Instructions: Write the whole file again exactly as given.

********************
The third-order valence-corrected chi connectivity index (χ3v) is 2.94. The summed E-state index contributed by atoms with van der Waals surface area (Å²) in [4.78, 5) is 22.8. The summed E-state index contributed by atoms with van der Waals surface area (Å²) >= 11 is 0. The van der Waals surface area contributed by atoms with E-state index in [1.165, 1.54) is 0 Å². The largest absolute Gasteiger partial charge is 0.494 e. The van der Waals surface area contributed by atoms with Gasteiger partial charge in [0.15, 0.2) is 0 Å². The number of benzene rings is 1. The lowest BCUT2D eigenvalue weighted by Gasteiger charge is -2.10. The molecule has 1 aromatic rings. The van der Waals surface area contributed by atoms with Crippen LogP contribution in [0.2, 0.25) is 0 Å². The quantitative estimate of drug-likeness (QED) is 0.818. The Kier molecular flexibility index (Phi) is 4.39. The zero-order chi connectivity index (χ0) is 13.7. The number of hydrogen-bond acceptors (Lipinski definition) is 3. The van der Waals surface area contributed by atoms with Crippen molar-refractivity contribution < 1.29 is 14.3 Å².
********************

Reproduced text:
The third-order valence-corrected chi connectivity index (χ3v) is 2.94. The summed E-state index contributed by atoms with van der Waals surface area (Å²) in [4.78, 5) is 22.8. The summed E-state index contributed by atoms with van der Waals surface area (Å²) >= 11 is 0. The van der Waals surface area contributed by atoms with E-state index in [1.165, 1.54) is 0 Å². The largest absolute Gasteiger partial charge is 0.494 e. The van der Waals surface area contributed by atoms with Gasteiger partial charge in [0.15, 0.2) is 0 Å². The number of benzene rings is 1. The lowest BCUT2D eigenvalue weighted by Gasteiger charge is -2.10. The molecule has 1 aromatic rings. The van der Waals surface area contributed by atoms with Crippen LogP contribution in [0.2, 0.25) is 0 Å². The quantitative estimate of drug-likeness (QED) is 0.818. The Kier molecular flexibility index (Phi) is 4.39. The zero-order chi connectivity index (χ0) is 13.7. The number of hydrogen-bond acceptors (Lipinski definition) is 3. The van der Waals surface area contributed by atoms with Crippen molar-refractivity contribution < 1.29 is 14.3 Å².